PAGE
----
Do you write out of joy or sorrow?
April 12, 2012
Years ago, I had an Old Testament professor who said that throughout history the world’s greatest works of literature arose during periods of defeat and despair.
He looked like the front end of a ’52 Plymouth sedan, wore a one-inch wide neck tie and greased his hair next to his scalp with something that had the viscosity of thirty weight motor oil. He seldom smiled unless it was when he said something he thought was funny.
He was a waters of Babylon type guy.
I would leave his class and walk down to the hall where another professor told us that throughout history the world’s greatest works of literature arose when cultures were at their economic and military peaks, when people were happy, glad to be alive.
He always smiled, didn’t mind poking fun at himself, laughed easily. He dressed like a Beau Brummel, loved to open the class room windows in the winter, moved about the room as he lectured.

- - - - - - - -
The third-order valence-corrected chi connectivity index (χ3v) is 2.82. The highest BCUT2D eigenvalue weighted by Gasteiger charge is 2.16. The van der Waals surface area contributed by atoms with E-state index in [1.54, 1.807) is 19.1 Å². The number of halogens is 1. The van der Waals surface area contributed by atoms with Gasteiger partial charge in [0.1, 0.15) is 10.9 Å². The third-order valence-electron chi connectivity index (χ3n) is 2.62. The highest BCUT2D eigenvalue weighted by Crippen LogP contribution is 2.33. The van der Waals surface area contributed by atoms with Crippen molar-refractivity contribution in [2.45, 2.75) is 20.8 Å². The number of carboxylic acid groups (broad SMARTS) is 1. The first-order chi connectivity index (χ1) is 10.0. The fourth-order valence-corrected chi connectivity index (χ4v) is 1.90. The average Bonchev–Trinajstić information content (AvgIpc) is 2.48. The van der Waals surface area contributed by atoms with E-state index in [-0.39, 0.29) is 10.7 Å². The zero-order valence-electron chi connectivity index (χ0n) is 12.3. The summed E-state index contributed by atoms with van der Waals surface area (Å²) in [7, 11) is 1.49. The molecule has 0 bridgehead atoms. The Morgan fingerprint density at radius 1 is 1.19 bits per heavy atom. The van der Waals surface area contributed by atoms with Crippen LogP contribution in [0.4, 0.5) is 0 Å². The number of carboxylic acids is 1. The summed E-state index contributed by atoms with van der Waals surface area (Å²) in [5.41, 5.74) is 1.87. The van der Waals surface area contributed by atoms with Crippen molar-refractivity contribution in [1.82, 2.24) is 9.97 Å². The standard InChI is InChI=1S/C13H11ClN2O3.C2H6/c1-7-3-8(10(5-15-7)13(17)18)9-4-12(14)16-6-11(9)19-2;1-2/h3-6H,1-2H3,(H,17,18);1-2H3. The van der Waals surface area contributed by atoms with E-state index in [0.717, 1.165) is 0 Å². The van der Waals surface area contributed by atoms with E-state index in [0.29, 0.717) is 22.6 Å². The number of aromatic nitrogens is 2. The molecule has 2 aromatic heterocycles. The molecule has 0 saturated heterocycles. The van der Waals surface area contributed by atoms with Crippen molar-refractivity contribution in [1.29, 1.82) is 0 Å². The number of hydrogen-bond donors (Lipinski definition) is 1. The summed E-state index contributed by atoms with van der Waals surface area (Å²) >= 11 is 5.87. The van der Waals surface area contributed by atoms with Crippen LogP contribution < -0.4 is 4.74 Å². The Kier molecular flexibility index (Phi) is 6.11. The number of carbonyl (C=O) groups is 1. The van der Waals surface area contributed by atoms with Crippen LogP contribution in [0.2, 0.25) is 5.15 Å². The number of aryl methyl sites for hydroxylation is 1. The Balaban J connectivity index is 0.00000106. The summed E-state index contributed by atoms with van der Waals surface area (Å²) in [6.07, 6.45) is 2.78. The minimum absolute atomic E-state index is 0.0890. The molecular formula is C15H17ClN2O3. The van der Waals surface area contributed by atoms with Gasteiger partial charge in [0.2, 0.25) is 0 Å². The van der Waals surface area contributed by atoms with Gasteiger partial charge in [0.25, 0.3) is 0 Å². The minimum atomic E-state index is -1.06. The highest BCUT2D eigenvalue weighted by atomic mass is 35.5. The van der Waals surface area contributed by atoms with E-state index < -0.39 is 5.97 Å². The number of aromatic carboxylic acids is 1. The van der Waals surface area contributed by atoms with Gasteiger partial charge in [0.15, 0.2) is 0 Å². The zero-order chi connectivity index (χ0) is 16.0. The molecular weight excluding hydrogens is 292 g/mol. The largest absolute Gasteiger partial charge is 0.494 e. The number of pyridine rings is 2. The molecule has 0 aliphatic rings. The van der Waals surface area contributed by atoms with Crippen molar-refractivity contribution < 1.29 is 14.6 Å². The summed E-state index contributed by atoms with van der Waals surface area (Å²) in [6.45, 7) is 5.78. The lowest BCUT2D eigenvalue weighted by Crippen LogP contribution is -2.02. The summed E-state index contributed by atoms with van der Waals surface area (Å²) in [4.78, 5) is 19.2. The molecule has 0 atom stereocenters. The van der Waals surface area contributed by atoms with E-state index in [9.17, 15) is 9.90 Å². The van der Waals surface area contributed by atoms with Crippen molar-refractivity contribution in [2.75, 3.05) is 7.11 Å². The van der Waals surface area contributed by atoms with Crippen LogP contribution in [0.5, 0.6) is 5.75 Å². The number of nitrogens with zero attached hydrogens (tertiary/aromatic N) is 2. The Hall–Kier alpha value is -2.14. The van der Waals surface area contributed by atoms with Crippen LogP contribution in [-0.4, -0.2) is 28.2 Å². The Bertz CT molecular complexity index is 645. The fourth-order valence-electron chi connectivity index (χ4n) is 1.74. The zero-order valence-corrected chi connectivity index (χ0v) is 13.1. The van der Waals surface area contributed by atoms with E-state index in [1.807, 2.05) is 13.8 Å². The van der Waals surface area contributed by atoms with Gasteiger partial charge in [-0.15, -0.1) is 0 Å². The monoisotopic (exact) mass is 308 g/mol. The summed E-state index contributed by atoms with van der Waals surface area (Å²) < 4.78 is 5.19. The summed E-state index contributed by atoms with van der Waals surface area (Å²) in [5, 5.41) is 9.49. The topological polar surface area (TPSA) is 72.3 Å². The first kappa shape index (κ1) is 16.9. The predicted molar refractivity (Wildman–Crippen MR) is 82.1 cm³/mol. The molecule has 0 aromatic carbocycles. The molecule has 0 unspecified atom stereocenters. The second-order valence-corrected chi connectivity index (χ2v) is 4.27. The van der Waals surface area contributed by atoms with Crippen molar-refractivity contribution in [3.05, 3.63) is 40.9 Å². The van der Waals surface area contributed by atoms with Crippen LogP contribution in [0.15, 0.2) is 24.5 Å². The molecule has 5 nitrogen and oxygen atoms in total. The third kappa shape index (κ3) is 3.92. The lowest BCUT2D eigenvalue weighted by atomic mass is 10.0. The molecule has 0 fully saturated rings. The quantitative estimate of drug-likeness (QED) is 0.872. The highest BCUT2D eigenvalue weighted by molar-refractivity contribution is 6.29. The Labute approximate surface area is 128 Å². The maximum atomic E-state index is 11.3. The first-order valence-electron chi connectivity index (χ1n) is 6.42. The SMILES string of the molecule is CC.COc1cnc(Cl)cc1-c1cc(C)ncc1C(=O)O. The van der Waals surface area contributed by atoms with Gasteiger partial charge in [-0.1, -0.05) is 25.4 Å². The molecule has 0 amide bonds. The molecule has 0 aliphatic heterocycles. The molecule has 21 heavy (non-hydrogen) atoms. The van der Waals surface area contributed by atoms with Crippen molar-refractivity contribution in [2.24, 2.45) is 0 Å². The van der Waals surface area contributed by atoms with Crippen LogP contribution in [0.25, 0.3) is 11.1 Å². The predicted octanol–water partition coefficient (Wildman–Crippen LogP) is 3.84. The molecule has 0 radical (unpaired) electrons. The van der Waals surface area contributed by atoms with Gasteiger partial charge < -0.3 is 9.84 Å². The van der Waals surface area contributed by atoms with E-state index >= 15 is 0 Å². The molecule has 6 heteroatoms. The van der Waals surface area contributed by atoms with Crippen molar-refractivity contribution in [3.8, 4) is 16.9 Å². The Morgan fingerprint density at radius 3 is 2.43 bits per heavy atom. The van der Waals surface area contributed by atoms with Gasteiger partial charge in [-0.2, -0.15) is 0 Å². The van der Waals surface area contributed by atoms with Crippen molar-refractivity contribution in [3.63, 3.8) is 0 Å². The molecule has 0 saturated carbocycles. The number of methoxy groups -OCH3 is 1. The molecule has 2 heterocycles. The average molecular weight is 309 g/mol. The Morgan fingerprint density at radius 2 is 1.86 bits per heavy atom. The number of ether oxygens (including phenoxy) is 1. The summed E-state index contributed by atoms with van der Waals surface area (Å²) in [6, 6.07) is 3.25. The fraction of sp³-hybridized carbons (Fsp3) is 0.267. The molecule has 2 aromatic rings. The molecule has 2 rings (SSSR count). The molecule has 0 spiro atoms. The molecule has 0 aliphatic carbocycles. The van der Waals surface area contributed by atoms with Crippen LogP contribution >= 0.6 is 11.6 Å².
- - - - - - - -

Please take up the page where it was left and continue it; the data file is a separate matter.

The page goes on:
He would have danced before the Lord at the dedication of Solomon’s temple.
Two diametrically opposed theories of creativity.
Which is correct?
Any good book is about despair and hope, victory and defeat, love and hate.
But what about the author’s own personality and mood? What if the scene he is trying to write requires solemnity, quietness and he is in a smart-alec frame of mind?
What if something terrible has just happened to the writer, an illness, a death in the family? Does he allow his writing to mimic his mood, or does he rise above his own drama and enter the drama on the page?
There are times when the writer must get out of his comfort zone and write things that don’t come easy. He has to expand his horizons. If he is sour-puss, he has to recognize that no one wants a steady diet of cynicism. If he is light hearted, always a bowl of roses, that, too will begin to sound false.
Sincerity and genuineness are the keys to good writing. If the writer can’t put himself in the moment, whatever that moment requires, then his writing will sound hollow and contrived.
If he can open himself to a scene, allow it to overwhelm him, scratch it down on a page before the moment vanishes, then he can write in good times or bad, in the middle of summer, or the dead heart of winter.